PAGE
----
When genealogy research goes back in time beyond the start of the Scottish civil records in 1855, finding evidence of ancestors in the Old Parish Records can be tricky and records aren’t always to be found for various reasons. Just like anyone wanting to establish the birthplace of their ancestor, when I was investigating pauper patients who were removed from the Glasgow Royal Asylum (Gartnavel) in the late 19th century, I needed to find evidence of the birthplaces of the individuals being researched. Establishing these birthplaces was an important element in understanding how the rules of the Poor Law Amendment (Scotland) Act of 1845 had been applied and the consequences for the patients and their families. In one case, involving someone born before 1855, a baptism record was proving elusive but the Kirk Session Records provided vital information, along with some unexpected details.
Poor Relief and Place of Birth
When a pauper was admitted to an asylum, under the poor law rules, the “chargeable parish'' would be identified. This would be the parish held accountable for paying the bill from their poor relief funds for a patient’s treatment. The Parochial Boards, who managed the poor relief funds in each parish, were keen to ensure none of their parish funds were spent on patients who could be charged to other parishes. The Inspector of the Poor, working on behalf of the Parochial Board, would establish the patient’s place of birth along with investigating where else they had lived, in case the charges might be passed on to one of those parishes. Under the poor law act, a person was chargeable to the parish of their birth unless they had ‘settlement’ in another parish, having lived there for more than 5 years. Married women, however, were chargeable to their husband’s parish of birth or settlement regardless of where they came from or had previously lived.
The Changing Asylum Landscape for Pauper Patients.
Asylum provision for paupers changed significantly after the enactment of the Lunacy (Scotland) Act of 1857. Before 1857, eight asylums were independently built in Scotland between 1782 and 1839 as a consequence of philanthropic subscriptions. Seven of these asylums, known as 'Royal Asylums' because Royal charters were bestowed on them, were created with the vision of providing for both those who had the means to pay and those who did not. The eighth asylum, in Elgin, was also built as a result of philanthropic interests but for the care of paupers only. Aside from these eight asylums, alternatives for those who couldn't pay were few, especially for those in more rural locations.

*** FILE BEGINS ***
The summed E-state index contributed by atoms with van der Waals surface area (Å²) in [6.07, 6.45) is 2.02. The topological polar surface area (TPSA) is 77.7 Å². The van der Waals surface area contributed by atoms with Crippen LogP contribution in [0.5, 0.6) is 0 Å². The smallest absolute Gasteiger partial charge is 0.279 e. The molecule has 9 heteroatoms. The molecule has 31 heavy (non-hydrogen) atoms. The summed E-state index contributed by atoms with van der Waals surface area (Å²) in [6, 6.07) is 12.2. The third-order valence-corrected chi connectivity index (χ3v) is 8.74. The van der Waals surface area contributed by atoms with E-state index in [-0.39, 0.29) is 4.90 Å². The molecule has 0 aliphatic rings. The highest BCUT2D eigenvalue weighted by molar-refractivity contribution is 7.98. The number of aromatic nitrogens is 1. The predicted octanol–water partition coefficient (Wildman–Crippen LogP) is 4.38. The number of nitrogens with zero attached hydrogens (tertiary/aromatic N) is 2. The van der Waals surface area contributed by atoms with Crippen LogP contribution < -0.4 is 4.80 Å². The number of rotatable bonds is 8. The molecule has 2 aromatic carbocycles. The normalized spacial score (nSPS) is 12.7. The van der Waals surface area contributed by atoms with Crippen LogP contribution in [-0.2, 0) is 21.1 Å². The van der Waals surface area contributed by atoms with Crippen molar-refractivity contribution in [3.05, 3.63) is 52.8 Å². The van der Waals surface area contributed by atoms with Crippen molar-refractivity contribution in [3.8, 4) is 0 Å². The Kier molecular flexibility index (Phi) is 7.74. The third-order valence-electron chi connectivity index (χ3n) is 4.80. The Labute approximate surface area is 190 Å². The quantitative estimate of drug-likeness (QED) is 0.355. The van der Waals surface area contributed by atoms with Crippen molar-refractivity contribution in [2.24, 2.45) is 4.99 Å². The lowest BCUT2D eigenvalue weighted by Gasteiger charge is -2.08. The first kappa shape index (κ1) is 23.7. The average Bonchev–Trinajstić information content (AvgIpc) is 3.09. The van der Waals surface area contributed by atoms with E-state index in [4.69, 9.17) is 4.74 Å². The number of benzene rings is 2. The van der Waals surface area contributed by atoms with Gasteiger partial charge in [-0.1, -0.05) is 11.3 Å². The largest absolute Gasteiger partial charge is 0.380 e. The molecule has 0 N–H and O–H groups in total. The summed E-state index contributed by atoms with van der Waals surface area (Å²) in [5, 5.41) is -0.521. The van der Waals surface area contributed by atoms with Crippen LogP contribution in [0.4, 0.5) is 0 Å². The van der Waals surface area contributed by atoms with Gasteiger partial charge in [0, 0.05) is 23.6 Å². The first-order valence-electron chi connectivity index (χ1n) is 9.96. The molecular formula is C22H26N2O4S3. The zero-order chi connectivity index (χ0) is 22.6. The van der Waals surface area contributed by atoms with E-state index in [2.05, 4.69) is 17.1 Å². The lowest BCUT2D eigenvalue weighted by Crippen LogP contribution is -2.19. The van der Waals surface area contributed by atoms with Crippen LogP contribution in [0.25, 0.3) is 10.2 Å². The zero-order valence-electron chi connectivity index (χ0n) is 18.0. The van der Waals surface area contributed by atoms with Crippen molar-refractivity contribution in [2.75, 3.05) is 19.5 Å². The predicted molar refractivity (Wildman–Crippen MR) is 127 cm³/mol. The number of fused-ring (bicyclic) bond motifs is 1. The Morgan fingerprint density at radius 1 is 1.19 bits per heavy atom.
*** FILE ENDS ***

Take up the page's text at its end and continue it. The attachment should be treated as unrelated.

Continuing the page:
Between 1863 and 1899, twenty asylums were built across Scotland with the prime purpose of treating pauper ‘lunacy’ patients. Most of these new asylums were initially built and managed by new District Lunacy Boards, who reported to the General Lunacy Board of Scotland. In the beginning, there was much political wrangling between these new lunacy boards and the established parochial boards, however, despite this, many of the parochial boards viewed the new pauper asylums as a more cost effective solution than the discounted rates available for pauper patients at the likes of Gartnavel. Patients, initially admitted to Gartnavel, would subsequently be transferred to the pauper asylum serving the parish of their birthplace or their settlement, regardless of its location in relation to their home and family.